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Poetry Competitions UK
14 Jun 2011

How to Write an Ottava Rima

The ottava rima is a rhyming stanza that is of Italian origin. Originally, the ottava rima was used for long poems on heroic themes. It is thought that Giovanni Boccaccio works contain the earliest known use of the ottava rima form.

As the ottava rima is Italian in origin, it has been adapted for use in English. The ottava rima stanza in English has eight iambic lines (usually iambic pentameters). Each stanza consists of three alternate rhymes and one double rhyme, following the a-b-a-b-a-b-c-c pattern. The ottava rima is related to the canzone.

In English, ottava rima first appeared in Elizabethan translations of Tasso and Ariosto. A section of William Browne's 'Britannia's Pastorals' is the only known original work in the form that has survived - the ottava rima was not a popular poetic form, in England, at the time it was introduced. John Hookham Frere was the first English poet to write mock-heroic ottava rima. His poem 'Prospectus and Specimen of an Intended National Work' used the form. Byron read Frere's work and he then produced 'Beppo', his first poem to use the ottava rima. Shortly after this, Byron wrote both 'Don Juan' (1819-1824) and 'Vision of Judgment' (1822) using the form. Shelley translated the 'Homeric Hymns' into English in ottava rima. William Butler Yeats used the form, with half rhyme, in several of his best later poems, including 'Sailing to Byzantium' and 'Among School Children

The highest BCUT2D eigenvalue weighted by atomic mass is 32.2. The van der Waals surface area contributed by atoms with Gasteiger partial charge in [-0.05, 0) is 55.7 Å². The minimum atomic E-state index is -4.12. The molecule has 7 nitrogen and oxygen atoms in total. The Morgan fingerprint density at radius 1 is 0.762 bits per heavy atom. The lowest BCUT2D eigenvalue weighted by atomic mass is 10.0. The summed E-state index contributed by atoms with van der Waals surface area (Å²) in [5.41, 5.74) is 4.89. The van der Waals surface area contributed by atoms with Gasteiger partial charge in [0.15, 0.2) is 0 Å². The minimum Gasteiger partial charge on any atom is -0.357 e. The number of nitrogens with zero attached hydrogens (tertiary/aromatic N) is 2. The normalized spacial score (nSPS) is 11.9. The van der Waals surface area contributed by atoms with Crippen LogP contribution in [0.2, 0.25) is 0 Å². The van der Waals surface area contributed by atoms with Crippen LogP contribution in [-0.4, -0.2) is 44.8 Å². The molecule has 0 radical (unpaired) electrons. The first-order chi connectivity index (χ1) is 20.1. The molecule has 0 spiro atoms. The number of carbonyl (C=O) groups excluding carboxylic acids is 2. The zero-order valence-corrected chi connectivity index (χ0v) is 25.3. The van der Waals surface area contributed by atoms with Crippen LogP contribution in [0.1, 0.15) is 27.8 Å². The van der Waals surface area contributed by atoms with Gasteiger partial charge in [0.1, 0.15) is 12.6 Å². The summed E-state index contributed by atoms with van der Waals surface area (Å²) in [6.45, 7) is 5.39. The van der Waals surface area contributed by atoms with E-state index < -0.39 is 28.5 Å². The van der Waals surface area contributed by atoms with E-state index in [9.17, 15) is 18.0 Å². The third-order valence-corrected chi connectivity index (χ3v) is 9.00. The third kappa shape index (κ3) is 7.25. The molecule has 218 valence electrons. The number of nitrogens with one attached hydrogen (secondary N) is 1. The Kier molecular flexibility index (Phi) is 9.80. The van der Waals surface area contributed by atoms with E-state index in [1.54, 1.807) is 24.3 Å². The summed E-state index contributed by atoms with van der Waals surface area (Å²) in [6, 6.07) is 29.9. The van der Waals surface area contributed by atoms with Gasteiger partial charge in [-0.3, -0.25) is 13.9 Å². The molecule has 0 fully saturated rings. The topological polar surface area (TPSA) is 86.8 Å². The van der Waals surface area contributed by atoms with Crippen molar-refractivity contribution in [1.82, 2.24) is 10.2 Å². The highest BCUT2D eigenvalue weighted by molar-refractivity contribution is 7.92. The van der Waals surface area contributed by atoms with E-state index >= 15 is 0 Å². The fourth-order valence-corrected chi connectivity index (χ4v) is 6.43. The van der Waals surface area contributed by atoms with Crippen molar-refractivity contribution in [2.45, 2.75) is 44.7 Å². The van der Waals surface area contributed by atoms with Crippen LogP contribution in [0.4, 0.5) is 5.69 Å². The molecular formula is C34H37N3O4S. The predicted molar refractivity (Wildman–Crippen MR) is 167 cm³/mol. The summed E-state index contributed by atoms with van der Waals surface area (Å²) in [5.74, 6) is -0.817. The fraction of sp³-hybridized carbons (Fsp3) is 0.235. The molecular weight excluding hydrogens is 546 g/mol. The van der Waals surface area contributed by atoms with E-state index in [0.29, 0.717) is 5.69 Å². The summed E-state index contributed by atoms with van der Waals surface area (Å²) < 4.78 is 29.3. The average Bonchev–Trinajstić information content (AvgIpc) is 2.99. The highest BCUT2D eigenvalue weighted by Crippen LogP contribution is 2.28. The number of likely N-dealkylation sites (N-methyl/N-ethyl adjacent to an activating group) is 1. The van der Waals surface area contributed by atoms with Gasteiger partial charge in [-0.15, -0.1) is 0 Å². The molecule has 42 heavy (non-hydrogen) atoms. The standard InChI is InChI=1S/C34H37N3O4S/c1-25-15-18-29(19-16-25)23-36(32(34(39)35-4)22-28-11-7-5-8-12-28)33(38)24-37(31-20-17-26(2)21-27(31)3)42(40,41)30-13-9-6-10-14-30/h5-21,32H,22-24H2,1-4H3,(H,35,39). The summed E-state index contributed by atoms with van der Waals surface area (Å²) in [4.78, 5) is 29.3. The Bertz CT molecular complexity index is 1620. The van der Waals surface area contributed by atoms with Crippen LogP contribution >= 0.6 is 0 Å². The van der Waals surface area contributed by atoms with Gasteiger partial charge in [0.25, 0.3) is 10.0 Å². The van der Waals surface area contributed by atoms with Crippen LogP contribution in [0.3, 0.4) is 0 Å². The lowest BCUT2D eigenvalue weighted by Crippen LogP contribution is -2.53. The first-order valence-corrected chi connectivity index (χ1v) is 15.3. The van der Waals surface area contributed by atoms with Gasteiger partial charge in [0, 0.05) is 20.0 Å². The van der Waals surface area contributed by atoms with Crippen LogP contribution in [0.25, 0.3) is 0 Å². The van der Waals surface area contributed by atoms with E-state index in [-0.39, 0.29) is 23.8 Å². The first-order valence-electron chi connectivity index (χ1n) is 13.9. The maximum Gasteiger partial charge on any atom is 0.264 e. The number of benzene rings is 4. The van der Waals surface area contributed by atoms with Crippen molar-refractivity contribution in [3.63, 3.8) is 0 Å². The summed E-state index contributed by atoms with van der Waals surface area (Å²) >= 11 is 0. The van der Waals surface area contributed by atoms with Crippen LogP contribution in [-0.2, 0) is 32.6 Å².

From John Hookham Frere's 'Prospectus and Specimen of an Intended National Work' (written in 1817/8). Also referred to as 'The Monks and the Giants'.

But chiefly, when the shadowy moon had shed (a)
O'er woods and waters her mysterious hue, (b)
Their passive hearts and vacant fancies fed (a)
With thoughts and aspirations strange and new, (b)
Till their brute souls with inward working bred (a)
Dark hints that in the depths of instinct grew (b)
Subjection not from Locke's associations, (c)
Nor David Hartley's doctrine of vibrations. (c)

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